Queensland’s tender for 400MW of large-scale renewables and 100MW of energy storage has received 115 proposals from 79 different entities spanning a wide range of technologies, according to the state’s energy minister Mark Bailey.
Proposals included 2.2GW of wind, 6.4GW of solar and around 500MW of other renewable energy technologies for the Australian state.
Bailey said: “A number of these projects could be first of a kind in Queensland, including concentrated solar thermal technology which provides dispatchable energy supply – like the Crescent Dunes facility in the Nevada desert, powering Las Vegas overnight.”
There were also 6GW of energy storage proposals, including a prominent number of batteries as well as technologies yet to be deployed in Australia.
Bailey added: “There is some real innovation in these proposals, as we have had interest from stand-alone projects as well as those integrated with renewable energy projects. The integration of storage with renewables is the future and particularly important to enable renewable energy to be dispatched in the market when it is required.”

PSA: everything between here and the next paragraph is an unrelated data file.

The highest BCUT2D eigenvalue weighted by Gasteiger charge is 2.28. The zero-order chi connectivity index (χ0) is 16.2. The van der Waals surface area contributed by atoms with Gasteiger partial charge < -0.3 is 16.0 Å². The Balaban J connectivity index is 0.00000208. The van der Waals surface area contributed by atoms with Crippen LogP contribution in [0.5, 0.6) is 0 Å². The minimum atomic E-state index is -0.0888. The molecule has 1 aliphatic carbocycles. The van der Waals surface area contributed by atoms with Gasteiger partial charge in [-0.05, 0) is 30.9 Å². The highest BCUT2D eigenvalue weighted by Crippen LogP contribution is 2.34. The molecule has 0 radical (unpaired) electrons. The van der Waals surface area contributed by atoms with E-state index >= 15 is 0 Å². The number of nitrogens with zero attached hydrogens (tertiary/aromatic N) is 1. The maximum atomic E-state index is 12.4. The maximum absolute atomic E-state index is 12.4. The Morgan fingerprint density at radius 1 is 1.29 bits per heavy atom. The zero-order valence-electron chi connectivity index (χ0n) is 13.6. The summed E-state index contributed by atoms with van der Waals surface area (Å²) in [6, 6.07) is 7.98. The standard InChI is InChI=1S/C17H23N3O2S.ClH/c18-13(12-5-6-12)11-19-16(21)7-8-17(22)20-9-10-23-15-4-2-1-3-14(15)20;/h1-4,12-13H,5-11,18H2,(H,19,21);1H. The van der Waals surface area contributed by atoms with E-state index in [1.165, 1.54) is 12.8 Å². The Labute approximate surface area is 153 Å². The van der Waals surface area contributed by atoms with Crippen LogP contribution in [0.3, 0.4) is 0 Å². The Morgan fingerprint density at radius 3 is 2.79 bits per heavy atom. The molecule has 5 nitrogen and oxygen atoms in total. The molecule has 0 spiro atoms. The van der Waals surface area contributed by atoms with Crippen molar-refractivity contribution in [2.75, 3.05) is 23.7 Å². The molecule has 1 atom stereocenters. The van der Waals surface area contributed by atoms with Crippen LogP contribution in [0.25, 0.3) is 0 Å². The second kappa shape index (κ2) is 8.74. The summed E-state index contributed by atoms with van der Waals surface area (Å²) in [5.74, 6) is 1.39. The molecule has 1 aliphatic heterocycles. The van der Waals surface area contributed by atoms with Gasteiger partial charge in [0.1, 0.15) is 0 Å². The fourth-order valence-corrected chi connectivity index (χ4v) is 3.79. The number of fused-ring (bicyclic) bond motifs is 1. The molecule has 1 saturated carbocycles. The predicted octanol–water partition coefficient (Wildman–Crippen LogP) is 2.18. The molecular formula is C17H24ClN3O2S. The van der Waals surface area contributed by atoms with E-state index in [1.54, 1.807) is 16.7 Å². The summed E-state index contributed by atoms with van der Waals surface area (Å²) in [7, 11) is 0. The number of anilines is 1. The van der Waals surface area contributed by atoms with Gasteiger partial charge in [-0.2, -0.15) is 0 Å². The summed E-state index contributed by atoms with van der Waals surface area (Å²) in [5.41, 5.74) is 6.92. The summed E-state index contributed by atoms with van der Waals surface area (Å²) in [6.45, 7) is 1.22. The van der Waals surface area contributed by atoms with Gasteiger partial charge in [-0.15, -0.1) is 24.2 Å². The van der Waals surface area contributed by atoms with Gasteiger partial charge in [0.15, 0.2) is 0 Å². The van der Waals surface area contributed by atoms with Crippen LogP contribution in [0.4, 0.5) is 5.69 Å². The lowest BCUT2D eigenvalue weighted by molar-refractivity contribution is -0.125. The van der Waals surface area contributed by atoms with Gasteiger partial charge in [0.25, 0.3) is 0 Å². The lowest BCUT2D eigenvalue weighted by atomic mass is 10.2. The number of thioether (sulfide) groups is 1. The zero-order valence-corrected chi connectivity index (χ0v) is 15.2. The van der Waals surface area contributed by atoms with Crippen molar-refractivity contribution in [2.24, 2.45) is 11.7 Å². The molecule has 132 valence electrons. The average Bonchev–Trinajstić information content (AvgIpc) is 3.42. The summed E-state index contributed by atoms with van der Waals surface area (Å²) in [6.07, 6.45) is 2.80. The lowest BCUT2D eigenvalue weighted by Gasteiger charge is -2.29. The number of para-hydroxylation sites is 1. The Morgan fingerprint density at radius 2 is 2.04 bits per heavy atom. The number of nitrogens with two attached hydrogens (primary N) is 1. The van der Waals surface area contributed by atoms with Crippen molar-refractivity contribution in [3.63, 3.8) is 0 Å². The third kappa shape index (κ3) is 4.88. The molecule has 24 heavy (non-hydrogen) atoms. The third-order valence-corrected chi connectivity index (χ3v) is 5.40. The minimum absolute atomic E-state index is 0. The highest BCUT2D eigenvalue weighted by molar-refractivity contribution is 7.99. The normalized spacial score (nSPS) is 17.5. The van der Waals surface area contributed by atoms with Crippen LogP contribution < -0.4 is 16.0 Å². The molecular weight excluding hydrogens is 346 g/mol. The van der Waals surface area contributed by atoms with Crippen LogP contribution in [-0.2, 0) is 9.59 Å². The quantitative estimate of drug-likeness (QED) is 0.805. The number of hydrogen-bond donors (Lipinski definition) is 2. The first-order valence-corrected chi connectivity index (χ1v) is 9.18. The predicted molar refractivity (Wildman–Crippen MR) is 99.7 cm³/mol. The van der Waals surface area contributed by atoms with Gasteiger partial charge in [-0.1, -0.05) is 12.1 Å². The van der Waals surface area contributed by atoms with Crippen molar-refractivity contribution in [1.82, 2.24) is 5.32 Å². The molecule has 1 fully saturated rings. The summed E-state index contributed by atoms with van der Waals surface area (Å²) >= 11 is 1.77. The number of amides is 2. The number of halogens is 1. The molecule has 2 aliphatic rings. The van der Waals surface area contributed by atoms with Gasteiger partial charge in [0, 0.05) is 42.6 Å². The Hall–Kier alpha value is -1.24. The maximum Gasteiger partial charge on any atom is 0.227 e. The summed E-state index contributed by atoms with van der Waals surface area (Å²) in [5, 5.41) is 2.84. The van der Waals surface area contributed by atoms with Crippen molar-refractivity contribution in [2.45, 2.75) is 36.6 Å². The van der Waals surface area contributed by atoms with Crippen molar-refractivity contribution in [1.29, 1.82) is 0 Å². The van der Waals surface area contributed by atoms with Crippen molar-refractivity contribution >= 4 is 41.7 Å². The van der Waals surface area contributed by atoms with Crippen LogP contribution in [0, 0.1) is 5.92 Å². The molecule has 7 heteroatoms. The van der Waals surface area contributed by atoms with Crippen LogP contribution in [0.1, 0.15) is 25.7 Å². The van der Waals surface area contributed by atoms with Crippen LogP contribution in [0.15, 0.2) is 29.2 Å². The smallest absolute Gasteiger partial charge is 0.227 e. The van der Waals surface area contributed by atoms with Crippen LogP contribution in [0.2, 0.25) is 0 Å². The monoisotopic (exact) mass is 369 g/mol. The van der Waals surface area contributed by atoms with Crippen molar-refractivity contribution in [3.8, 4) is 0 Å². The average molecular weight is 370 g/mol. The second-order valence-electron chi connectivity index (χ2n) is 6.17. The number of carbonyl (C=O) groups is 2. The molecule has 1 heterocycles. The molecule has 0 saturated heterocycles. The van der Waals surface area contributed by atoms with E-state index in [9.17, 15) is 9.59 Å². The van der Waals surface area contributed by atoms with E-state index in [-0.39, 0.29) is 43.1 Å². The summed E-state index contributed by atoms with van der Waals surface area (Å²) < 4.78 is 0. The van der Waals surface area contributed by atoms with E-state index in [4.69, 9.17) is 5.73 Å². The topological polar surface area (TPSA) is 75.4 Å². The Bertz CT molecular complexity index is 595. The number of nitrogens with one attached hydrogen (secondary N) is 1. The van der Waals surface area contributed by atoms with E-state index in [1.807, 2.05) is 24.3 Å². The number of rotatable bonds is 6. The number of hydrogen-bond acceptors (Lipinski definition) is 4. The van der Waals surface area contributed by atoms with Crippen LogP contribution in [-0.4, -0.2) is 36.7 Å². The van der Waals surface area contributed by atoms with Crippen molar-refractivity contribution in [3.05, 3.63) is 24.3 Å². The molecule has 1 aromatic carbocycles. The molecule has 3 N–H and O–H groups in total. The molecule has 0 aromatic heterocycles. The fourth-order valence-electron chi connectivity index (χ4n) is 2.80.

The 9GW of renewable energy submissions were mostly dispersed across regional Queensland. Bailey highlighted that this was more than the current 8.2GW generated by coal-fired power stations, and expressed a belief that Queensland does not need a new coal-fired power station.
Shortlisted projects will be invited to participate in the final stage of the auction process due to start in November.
The tender, announced in June, is part of the state’s ‘Renewables 400’ scheme, under the AU$1.6 billion Powering Queensland Plan. Reports on the process from late August referred to “huge interest” in the auctions.
Bailey said: “We’ve received strong interest from local and overseas companies and it’s clear that investors are excited about the renewable energy boom happening in Queensland.”
More than half of the solar and wind projects in Australia that have achieved financial close this year are located in Queensland, according to Sustainable Energy Research Analytics (SERA).
Tom Kenning, energy-storage.news